Ares in Chains

One of the things that I think is important to discuss in the onus of the recent sexual abuse allegations within the pagan community is the theological importance we levy to our gods. Sannion touched on this briefly, but I wanted to expound on the myth of Ares’ trial for the retributive murder of Hallirhothios and the story’s theological and instructive value to both the polytheist community and pagans who assert archetypal philosophies.

 

Ares Kills Poseidon's Son

 

The myth is summed up as follows: Hallirhothios, a son of Poseidon, rapes (and this time in the myth, rape definitely means “sexually assaults”) Ares’ daughter Alkippe. Upon learning of the assault, Ares kills Hallirhothios. Poseidon, of course, is pissed, and so brings Ares to trial. Assembled before the rest of the gods, Ares and Poseidon give their cases, and the gods acquit Ares of wrongdoing; the place of the trial is renamed the Areopagus and becomes a place where the Athenians try capital cases.

 

This myth is significant for a variety of reasons. First, it sets up the first case of truly justifiable homicide. If you rape someone, it is justified–and some would say necessary–to kill the rapist. This precedent has trickled down to our modern legal system, where rape is a capital crime in places that have not abolished the death penalty. Even in places that have, many courts consider homicide in defense of self or another during the course of a sexual assault to be justified.

This is of course not to say that we can just go out killing abusers and rapists with impunity; you will go to jail if the homicide occurs after the fact, and of course the accused is still entitled to a trial. False accusations, though very rare, do happen, which is why courts can only justify violence in self defense during the commission of crime against you, and even then, self-defense laws vary from place to place. For more information about self-defense law in the US, follow this link.

 

Secondly, this myth demonstrates why it may be prudent to incorporate Ares’ cult into our community. It would be a slap in the face to victims to say, “Oh, if you only prayed to Ares more, maybe this wouldn’t have happened.” I’m not saying that nor would I attempt to. However, I feel that the sort of culture that Ares’ cult perpetuates, one of responsibility and care for victims, would be beneficial to the entire community.

Ares teaches us that “no” means “no,” and that the consequences for transgressing those boundaries of consent can and should be met with the most severe consequences. He teaches that someone will have the victim’s backs; by not fulfilling Ares’ promise (see below), we insult him and his charges. Ares can also bring courage to victims, and inspires the vulnerable to strengthen themselves when the strength of those charged to protect them fails. He is compassionate towards women and children, and his mythology attests to this. Yes, Ares is a violent, bloody god, but he is only wrathful towards those that transgress the law and make war.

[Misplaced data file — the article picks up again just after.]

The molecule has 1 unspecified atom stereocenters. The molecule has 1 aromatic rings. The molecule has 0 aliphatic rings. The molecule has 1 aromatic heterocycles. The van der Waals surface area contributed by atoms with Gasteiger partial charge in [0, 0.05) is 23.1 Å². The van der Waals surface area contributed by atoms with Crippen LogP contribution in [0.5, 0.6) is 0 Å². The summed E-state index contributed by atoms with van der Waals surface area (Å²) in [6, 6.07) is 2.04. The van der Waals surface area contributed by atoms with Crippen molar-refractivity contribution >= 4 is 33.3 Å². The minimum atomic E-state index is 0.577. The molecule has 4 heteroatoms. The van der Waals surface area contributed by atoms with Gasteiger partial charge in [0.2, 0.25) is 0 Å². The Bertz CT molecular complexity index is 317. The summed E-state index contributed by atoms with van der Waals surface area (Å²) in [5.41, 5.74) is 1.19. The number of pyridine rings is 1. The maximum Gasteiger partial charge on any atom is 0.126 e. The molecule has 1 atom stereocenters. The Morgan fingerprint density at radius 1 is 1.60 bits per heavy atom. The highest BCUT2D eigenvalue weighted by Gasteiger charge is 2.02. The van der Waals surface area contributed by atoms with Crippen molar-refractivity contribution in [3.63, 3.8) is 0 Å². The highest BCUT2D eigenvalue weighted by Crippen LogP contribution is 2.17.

Archetypically, Ares represents the upholder of laws and the protective father. Therefore, rejecting even the archetype of Ares is nonsensical for me. Ares, whose voice is louder than a thousand men, does not encourage silence. His companions are Justice and the Furies, those who send abusers to their doom. Make no mistake, the modern artistic depiction of Justice is dead wrong; Justice sees everything, carries a sword in her right (read [traditionally] dominant) hand, and keeps Ares, Oath, and Furies in tow.

 

Lastly, I feel this myth creates a morally binding promise between society and the innocent victims of abuse to advocate and seek retribution upon those who commit violence against the innocent. It describes a natural law, higher than any statutory authority, wherein victims must be made whole through justice. We can worry about PR and image and community structures AFTER we have begun to care for the hurt.

So please, don’t leave Ares in chains. We as a community cannot afford to break Ares’ promises. So hail Ares, that he may be at our backs and led behind Dike to the betterment of all.

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My Response to “Polytheism without borders”

If you haven’t read “Polytheism without borders” over at the House of Vines yet, I encourage you to do so. If you’re really feeling lazy (and it’s okay, I get like that), the jist of the post is about starting a time bank, wherein people pay each other for different services using a “time dollar”, which is essentially an hour of your time. Neat, eh? Now, it’s not really necessary to quantify things into time dollars or how much one service is worth over another; the point is to create those reciprocal bond between people that we already try to create with the gods. Sannion ends his post with two questions: “What do you need and what can you give?” There were some great responses. A lot of people have writing experience, another has convention organization skills, etc. A Lot of people were simply looking for people to be there. I figure it would be most appropriate to create a post instead of a comment on the post, mostly because I hate super large comments, and because it would give me an opportunity to explain in detail what I can offer.

 

What I need: Honestly, there isn’t much I need except for someone (or multiple someones) to keep me on track with projects, keep me inspired, keep me moving forward, etc. Basically, I need a wife minus the romantic/sexual overtones (a real wife is nice, but I’m not a very romantic/sexual person, so yeah). I’ve tried doing commissions and things in the past, or sitting down to write, and then I flounder, mostly because I get lazy and/or bored. I’d be happy with people who call or text every once in a while to make sure I’m working, giving me ideas for projects, or just keeping me company while I work. Part of what I hate about doing art is that I don’t have people to do it with. Just having someone talk at me whilst carving or sketching is extremely beneficial.